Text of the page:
7 ways to reduce your risk of getting monkeypox

7 ways to reduce your risk of getting monkeypox

With the US Department of Health and Human Services declaring the monkeypox outbreak a public health emergency as the number of cases continues to rise, the most important thing you can do is know your risk level. Monkeypox is still rare and most people are at low risk.

But if you are in a city where monkeypox is common, and in a community where it is common, you are at greater risk at this current stage of the outbreak.

The monkeypox outbreak first began among men who have sex with men, a group that includes people considered gay, bisexual, transgender, and non-binary. The group remains at the highest risk. So far, the bulk of cases have been reported in large cities such as New York and Los Angeles.

As the outbreak continues, the virus may soon begin to spread further and begin to affect different populations.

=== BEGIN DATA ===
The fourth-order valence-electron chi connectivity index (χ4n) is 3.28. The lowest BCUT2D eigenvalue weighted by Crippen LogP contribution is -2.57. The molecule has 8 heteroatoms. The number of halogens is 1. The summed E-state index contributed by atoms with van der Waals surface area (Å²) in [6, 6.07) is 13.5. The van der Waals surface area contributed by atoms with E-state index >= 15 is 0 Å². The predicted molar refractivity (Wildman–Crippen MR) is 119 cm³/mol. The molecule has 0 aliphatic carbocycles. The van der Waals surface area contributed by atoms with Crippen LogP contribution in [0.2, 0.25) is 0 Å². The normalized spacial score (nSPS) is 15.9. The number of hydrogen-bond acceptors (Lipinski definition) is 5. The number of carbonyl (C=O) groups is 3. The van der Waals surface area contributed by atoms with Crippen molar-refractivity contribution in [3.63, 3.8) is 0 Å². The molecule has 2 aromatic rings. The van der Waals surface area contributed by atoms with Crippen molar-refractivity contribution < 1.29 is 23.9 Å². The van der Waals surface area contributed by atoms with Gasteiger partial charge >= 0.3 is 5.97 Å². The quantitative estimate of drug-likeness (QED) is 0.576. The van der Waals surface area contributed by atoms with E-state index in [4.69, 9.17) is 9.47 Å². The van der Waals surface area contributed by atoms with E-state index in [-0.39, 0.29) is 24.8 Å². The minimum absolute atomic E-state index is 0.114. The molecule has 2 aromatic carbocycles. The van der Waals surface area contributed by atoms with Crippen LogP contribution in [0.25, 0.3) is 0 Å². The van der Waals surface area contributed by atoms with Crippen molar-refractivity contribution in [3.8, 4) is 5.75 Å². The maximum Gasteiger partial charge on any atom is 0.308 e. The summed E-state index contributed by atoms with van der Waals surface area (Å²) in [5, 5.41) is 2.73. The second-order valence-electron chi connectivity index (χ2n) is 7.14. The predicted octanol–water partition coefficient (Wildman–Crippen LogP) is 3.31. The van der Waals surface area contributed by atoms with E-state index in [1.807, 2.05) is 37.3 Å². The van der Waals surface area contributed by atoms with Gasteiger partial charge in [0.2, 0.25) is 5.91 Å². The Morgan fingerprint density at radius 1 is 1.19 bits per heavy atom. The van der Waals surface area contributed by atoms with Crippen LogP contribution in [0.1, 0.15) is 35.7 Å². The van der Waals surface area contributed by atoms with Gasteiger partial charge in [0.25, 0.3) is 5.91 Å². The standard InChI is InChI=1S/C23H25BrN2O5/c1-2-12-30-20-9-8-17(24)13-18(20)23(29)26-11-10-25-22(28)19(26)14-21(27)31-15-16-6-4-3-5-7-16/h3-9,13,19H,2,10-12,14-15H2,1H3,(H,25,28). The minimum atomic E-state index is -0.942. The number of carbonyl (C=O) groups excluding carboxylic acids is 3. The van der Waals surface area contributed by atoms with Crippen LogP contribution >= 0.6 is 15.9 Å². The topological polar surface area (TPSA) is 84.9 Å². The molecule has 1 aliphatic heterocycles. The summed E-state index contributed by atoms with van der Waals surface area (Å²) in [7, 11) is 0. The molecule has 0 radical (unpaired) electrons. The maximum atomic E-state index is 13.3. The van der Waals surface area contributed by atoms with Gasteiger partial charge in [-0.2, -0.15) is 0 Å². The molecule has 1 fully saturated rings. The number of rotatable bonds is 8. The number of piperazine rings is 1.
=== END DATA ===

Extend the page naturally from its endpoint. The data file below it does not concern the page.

The experts interviewed by ABC News provided the latest news on how to stay safe. Besides these suggestions, experts emphasized that at this time, the risk of transmission to the general population is low. But they agreed that everyone should be aware of the current outbreak and take steps to reduce risks.

A vial of Jynneos monkeypox vaccine is placed on a table at a pop-up vaccination clinic opened today by the Los Angeles County Department of Public Health at the West Hollywood Library, Aug. 3, 2022 in West Hollywood, California.

Mario Tama / Getty Images

Attention: Avoid skin or skin contact with those who may be infected with the virus

Direct, close skin-to-skin contact “is the main route of transmission, which can occur in a number of ways. It can occur only by daily contact with a case of monkeypox, close to through intimate contact or during sexual intercourse.

Because monkeypox can spread during intimate sexual intercourse, Richard Silvera, MD, professor of medicine at the Icahn School of Medicine at Mount Sinai, said it’s important to be “upright and upfront with your intimate partners” about potential risks and past exposures.

The Centers for Disease Control and Prevention (CDC) says monkeypox is contagious from the onset of symptoms until the rash has healed. Two to four weeks is the typical duration of the disease.